Now that the 2016 NHL season is complete, every club around the league will look to build its roster up through the draft and free agency in an attempt to reach hockey's pinnacle next year.
The Pittsburgh Penguins will not lose any key free agents, but the 2016 NHL free-agency period could see several teams' top players go elsewhere.
Here is a look at a few of the best unrestricted free agents in the league heading into this summer's signing period, which begins on July 1.
Andrew Ladd spent nearly six seasons captaining the Winnipeg Jets before being traded to the Chicago Blackhawks at last season's deadline. The Blackhawks were knocked out of the playoffs by the St. Louis Blues in the first round, but with the team's tight cap situation, it appears Ladd is set to hit free agency in two weeks.
At 30 years old, Ladd is a gritty, two-way winger who can play anywhere in a team's top six. He has averaged roughly 53 points per season since 2010 while also providing strong checking against opponents' top lines and contributing on the penalty kill.
Ladd told ESPN.com's Pierre LeBrun this week that joining a contender will be his biggest priority this summer:
"First and foremost I want to play for a team that has a chance to win,” said Ladd. "I’ve kind of done the rebuild thing a little bit there in Winnipeg. At this point in my career I want a chance to win another Stanley Cup."
He added that returning to Chicago is not likely, but he knew that when he was dealt to the franchise.
This was before Chicago traded Bryan Bickell and Teuvo Teravainen to the Carolina Hurricanes Wednesday, freeing the team of Bickell's $4 million cap hit. The Blackhawks now have $12.6 million in space.
There is a chance Ladd could return, but it would need to be at a discount. Ladd was seeking over $6 million a year in Winnipeg, per the Winnipeg Free Press' Tim Campbell. If that figure is the same, Chicago could not re-sign Ladd with restricted free agents Dennis Rasmussen and Andrew Shaw needing new contracts.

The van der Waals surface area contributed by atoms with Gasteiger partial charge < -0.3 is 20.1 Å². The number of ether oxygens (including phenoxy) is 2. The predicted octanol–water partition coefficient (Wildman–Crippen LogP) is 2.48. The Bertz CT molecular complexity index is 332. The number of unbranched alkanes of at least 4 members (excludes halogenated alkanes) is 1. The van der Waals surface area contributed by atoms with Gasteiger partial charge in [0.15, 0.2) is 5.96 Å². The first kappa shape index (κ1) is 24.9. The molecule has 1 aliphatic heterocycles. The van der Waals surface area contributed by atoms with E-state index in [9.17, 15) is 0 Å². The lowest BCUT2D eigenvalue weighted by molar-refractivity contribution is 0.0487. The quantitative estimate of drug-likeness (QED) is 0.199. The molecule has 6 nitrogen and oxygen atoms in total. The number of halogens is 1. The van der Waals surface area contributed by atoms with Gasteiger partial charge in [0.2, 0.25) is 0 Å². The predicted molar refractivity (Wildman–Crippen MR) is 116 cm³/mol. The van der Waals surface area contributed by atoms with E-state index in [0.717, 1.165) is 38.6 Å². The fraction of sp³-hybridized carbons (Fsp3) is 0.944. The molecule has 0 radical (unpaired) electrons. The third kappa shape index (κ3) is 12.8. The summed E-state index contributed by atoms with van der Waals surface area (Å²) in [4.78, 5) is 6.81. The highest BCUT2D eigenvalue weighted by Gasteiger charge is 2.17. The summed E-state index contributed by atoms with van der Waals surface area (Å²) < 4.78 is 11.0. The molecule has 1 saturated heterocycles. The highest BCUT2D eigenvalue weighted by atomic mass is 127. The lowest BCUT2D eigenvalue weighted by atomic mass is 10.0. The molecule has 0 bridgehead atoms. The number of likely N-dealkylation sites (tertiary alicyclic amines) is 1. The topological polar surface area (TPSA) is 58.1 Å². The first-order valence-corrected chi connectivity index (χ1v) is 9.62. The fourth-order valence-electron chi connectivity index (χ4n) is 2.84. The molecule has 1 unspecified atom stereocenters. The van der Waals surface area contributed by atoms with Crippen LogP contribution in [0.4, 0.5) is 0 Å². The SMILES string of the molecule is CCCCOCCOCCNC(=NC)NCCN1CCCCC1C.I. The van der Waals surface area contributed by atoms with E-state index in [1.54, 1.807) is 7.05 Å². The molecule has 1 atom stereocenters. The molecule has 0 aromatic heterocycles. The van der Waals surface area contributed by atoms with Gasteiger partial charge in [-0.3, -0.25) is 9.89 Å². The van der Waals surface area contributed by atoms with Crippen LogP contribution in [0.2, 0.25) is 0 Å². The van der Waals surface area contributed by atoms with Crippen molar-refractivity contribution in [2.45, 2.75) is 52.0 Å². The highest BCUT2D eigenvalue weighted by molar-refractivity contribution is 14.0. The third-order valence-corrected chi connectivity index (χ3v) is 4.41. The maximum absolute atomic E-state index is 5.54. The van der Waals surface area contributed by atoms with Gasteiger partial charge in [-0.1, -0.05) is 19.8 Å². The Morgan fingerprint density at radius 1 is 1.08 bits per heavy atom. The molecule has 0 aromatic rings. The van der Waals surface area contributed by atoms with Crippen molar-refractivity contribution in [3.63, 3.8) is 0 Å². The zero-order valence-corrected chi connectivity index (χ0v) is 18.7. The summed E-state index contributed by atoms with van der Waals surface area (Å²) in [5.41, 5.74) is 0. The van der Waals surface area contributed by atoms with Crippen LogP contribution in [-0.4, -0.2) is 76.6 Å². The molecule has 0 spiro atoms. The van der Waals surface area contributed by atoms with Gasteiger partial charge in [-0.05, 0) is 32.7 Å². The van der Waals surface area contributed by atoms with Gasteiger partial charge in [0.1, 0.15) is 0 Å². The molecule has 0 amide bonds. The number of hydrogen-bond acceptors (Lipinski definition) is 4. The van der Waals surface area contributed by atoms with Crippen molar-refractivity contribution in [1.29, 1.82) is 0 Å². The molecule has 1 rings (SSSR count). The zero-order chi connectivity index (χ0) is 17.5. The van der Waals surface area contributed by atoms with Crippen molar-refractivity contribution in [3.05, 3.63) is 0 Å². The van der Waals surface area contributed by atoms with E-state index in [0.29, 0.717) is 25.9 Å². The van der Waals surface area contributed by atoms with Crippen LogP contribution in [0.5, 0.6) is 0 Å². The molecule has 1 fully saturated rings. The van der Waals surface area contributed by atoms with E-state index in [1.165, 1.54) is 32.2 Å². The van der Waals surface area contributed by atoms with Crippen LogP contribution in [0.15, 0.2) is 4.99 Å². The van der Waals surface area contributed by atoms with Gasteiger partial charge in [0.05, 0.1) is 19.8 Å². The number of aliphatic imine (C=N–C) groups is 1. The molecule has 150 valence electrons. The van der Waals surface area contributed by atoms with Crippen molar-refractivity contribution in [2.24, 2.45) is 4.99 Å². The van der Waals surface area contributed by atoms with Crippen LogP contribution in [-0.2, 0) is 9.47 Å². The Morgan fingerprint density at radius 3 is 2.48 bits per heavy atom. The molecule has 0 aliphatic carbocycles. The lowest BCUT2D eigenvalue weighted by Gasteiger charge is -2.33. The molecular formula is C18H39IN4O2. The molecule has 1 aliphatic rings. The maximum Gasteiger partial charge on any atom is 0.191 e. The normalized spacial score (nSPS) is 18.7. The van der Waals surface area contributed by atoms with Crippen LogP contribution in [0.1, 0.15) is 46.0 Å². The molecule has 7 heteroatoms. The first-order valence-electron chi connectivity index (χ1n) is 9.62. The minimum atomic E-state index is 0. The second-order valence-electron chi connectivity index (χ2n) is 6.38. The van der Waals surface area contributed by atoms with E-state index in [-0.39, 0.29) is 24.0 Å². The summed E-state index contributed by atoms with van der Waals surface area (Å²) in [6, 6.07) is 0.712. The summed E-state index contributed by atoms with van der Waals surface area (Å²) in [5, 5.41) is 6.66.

The Florida Panthers would be a tremendous fit for Ladd, as they could use a veteran presence who can score and physically complement their young forward group.
After Tampa Bay Lightning center Steven Stamkos, Kyle Okposo is the best offensive player in this year's free-agent crop.
Okposo, 28, was second on the New York Islanders in scoring last season, and he has at least 50 points in each of the last three years. He is a power forward with a wicked shot, which would benefit a lot of teams in need of power-play production.
Despite his role as the Islanders' second-best forward, Okposo and the team have not had any significant contract talks, and the forward is set to hit free agency, per LeBrun.
Jonathan Willis of the Edmonton Journal sees the Oilers as a possibility:
Okposo would fit well the bevy of young forwards Edmonton has, but the team would be wise to spend its money on a defense that allowed the fourth-most goals in hockey last season.
Teams like the Anaheim Ducks, Nashville Predators and Colorado Avalanche are better built to win soon, which would be more attractive to Okposo. He would be quite an asset for the Predators, who still lack some punch offensively.
As a 26-year-old franchise center with four 40-goal seasons under his belt, Steven Stamkos is the crown jewel of this class.
He is arguably the best pure goal scorer in the NHL, and he will alter the fortune of whichever team he signs with in July.
Stamkos stated he wants to return to Tampa Bay after its season-ending loss to the Penguins in May, per the team's Twitter account:
Tampa Bay has appeared in back-to-back Eastern Conference Finals in the past two seasons, and the team is loaded with young talent like Jonathan Drouin, Victor Hedman, Tyler Johnson and Nikita Kucherov, so there is plenty of reason Stamkos would want to continue his career with the Lightning.
However, the Toronto Maple Leafs, Stamkos' hometown team, loom large. The Philadelphia Flyers are also a possibility, per TSN's Darren Dreger:
The Maple Leafs will be good in a few years with the likely addition of Auston Matthews in the draft, but Stamkos' best option is to stay in Tampa Bay.
The team is already built to be a contender for the next decade, and Stamkos would be under less pressure to produce with the players the Lightning have around him. If Stamkos wants to win a Stanley Cup in the near future, staying with the team that picked him No. 1 overall in the 2008 NHL draft is his best bet.
Contract information is courtesy of Spotrac.
Statistics are courtesy of ESPN.com.